John Bertram's (Los Angeles) note, “Lingerie, Lollipops, Lipsticks: Inventing the Perfect Lolita Cover,” analyzes the results of an artistic competition (which Bertram himself has announced and held) for the best cover of Nabokov’s novel, Lolita. A few selections out of over a hundred and fifty submissions have been awarded with monetary prizes. Bertram suggests that certain themes and recurrent images emerge in the public perception of this popular and controversial novel.
Mikhail Efimov's (Museum Park Monrepos, Vyborg) article, “Baratynsky as an Object and Subject of Literary Polemics (Nabokov, Khodasevich, and Adamovich)” studies the writings of the nineteenth-century poet, Baratynsky, and his influence on Nabokov. The article specifically considers Khodasevich’s special attitude toward Baratynsky, who was Pushkin’s contemporary.
As Leonid Klimov’s (Vladimir Nabokov Museum, St. Petersburg) publication brings, for the very first time, a glance at the part of the collection of paintings that belonged to Nabokov’s family and that were confiscated by Bolsheviks soon after the Revolution. Many of these valuable paintings are now in the Russian Art museums, including the State Hermitage.
Yuri Leving's (Dalhousie University) article, “Hide and Seek (On Possible Prototypes for the Artist Romanov in Nabokov’s The Gift),” explores an enigmatic character, Vsevolod Romanov, in Nabokov’s last Russian novel. The artist presents a peculiar case for two reasons: the descriptions of his paintings look tantalizingly palpable, but no plausible prototypes for these have been identified by scholarship so far. What is more, the compositional principles of Romanov’s paintings are strikingly reminiscent of Nabokov’s own devices, as articulated in the famous last sentence of Speak, Memory which refers to a puzzle (“Find what the sailor has hidden,” 310). The descriptions of Romanov’s personality and artistic development may contain a few remote references to the career of Nabokov’s fellow émigré, Pavel Tchelitchew. Romanov’s paintings, as described in the novel, also evoke the works of Henri Rousseau and Rene Magritte.
Savely Senderovich and Yelena Shvarts’ (Сornell University, Ithaca) article, “Santa-Morgana: Commentary to V. Nabokov’s Play ‘The Waltz Invention,’” examines Nabokov’s play as a pensive response to Nikolai Evreinov’s ideas about the theatrilization of life as well as his engagement with the folk theatre (balagan). It also examines the concept of grotesque introduced in the theory of Vsevolod Meyerkhold. The names of Berg and Waltz, the authors contend, belong to the real personae in the world of Russian theater of the early twentieth century.
Natalia Tolstaya's publication “Days gone by, Live!.. From the Correspondence between Elena Sikorski (née Nabokov) and Natalia Artemenko-Tolstaya” (edited by E. Belodubrovsky, N. Tolstaya, and M. Malikova) contains an interesting commentary of the writer’s sister to V. Nabokov’s writings. For many years, the two women engaged in a literary dialogue, both in person and by correspondence, and had a sincere affection for each other.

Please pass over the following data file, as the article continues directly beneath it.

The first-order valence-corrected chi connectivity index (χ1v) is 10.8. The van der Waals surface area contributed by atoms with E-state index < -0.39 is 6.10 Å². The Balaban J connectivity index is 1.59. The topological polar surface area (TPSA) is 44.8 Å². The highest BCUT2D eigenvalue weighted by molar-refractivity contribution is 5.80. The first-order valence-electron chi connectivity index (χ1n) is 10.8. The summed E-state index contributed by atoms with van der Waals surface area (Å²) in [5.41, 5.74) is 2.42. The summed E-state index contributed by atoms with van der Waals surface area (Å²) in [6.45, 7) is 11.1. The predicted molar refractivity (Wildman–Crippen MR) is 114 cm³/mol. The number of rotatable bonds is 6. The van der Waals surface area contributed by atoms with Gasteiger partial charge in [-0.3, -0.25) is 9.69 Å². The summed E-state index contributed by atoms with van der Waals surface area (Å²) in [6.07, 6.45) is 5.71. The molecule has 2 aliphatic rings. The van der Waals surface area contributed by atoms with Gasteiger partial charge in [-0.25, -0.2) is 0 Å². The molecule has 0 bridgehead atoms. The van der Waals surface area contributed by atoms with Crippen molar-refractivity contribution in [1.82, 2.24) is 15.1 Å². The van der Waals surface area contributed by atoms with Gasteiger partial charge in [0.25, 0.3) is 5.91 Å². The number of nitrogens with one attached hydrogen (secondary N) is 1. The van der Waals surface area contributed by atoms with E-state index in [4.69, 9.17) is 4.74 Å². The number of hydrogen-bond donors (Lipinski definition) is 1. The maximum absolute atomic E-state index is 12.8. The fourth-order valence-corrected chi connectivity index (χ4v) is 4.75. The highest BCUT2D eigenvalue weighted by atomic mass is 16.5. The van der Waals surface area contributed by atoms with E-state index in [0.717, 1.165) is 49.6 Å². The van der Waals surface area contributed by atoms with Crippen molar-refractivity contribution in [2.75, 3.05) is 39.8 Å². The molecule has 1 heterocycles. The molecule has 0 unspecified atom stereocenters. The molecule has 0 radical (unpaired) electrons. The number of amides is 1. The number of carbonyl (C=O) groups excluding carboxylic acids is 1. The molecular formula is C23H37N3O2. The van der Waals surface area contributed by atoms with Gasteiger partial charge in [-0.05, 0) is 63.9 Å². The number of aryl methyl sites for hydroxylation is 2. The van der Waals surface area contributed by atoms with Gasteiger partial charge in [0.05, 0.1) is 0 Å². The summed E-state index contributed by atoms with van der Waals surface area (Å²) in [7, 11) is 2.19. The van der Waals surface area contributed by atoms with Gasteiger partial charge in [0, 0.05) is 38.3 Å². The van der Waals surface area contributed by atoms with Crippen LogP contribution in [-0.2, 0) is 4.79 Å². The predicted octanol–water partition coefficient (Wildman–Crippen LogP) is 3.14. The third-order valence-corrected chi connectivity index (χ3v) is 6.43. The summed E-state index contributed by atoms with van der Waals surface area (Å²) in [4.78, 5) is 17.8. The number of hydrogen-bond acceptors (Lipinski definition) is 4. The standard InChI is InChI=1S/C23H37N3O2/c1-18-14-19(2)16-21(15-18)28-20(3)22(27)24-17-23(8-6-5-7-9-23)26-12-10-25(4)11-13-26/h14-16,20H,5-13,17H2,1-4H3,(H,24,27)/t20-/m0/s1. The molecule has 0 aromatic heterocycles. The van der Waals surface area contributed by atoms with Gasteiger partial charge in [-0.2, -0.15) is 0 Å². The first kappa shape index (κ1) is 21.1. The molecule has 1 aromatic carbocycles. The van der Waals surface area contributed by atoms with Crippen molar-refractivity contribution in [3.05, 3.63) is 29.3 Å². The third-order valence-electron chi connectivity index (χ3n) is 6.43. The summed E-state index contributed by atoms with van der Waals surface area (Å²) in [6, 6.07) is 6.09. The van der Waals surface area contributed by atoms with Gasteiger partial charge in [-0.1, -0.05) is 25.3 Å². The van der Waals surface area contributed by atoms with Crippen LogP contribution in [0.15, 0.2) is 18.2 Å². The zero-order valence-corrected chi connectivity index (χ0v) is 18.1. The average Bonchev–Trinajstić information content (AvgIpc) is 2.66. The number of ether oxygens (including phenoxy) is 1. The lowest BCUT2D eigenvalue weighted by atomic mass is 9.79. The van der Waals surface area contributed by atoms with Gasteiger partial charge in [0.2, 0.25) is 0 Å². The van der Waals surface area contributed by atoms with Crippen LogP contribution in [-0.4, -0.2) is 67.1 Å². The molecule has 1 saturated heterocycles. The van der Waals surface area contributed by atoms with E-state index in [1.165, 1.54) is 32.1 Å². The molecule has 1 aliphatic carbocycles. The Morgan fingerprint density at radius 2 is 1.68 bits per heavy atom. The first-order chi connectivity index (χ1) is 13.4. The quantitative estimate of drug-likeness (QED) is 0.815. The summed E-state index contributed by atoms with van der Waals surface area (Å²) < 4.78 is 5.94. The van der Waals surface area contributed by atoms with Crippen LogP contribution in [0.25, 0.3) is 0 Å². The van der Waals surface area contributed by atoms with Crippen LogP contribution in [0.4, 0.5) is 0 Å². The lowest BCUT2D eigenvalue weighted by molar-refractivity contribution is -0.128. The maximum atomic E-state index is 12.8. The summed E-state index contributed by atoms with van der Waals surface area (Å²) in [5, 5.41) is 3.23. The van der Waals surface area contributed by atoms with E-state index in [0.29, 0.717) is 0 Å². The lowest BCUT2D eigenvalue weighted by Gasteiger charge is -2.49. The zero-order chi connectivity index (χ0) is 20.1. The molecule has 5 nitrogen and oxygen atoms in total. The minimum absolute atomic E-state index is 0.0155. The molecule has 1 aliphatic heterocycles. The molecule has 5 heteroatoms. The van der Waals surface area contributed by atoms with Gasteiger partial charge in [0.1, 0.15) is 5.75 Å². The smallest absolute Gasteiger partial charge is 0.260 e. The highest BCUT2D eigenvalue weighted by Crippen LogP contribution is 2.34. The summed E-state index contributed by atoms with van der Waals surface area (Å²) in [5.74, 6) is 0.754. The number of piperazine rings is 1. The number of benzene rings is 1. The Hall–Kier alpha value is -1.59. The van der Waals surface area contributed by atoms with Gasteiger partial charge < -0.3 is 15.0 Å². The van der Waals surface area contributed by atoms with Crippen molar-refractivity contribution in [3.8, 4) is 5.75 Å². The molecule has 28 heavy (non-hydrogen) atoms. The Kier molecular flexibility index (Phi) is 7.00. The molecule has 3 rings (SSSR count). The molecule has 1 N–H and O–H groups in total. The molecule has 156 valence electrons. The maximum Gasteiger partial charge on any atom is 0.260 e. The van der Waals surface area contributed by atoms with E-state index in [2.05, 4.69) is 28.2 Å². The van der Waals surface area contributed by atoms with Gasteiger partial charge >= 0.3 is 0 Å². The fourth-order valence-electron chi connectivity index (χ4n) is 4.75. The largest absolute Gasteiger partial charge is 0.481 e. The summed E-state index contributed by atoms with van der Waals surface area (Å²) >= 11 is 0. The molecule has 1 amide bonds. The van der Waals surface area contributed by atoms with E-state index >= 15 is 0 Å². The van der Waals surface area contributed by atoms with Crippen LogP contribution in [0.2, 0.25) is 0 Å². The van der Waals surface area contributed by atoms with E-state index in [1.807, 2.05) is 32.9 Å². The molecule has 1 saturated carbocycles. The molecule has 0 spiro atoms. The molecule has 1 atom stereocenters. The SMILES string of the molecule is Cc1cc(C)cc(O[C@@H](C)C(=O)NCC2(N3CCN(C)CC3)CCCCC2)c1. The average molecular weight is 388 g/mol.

Grigori Utgof (Tallinn University) spoke with the President of Estonia, Toomas Hendrik Ilves, about Nabokov, politics, freedom, and linguistic rendering. Can a leader of a constitutionally monolingual country be a passionate reader of a bilingual writer? The answer is “Yes.”
Emmy Waldman's (Yale University) article, “Who’s Speaking in Arcady: the Voices of Death, Dementia, and Art in Nabokov’s Pale Fire,” considers Kinbote’s (mis)construal in his Commentary of the Latin motto Et in Arcadia ego [Even in Arcady am I], a well-known art historical theme popularized by French painter Nicolas Poussin. The paper proposes as Nabokov’s source-text a 1955 essay by Erwin Panofsky, “Et in Arcadia Ego: Poussin and the Elegiac Tradition,” which traces the philological and pictorial evolution of the phrase through a cycle of seventeenth-century paintings and drawings. Taking this intertextual moment as a point of departure, Waldman’s article looks at the two mirroring references to the Arcadian trope in Nabokov’s own text, and asserts that while the first citation appears to express a conventional memento mori, its reprisal later in the novel admits a new shade of meaning: a penumbral hope in the possibility of life after death. It is suggested that Nabokov’s riffing on the Et in Arcadia ego tradition establishes shifting relations of identity – a common “I” – between the original poet, Shade, the crazed assassin, Gradus, and the literary-minded madman, Kinbote, all of whom may lay claim to the ego of the Latin epitaph. The paper examines Nabokov’s apparent transvaluation of madness as a quasi-artistic category and investigates the claim of art to transcend the tyranny of clockwork time through imaginative invention. The literary tagline from Shade’s poem, “not text but texture,” is applied to Nabokov’s aesthetic program, which privileges spatial over sequential thinking, and does violence to the conventions of a straight-forward, left-to-right reading so as to do justice to the contrapuntal orchestration of the total composition.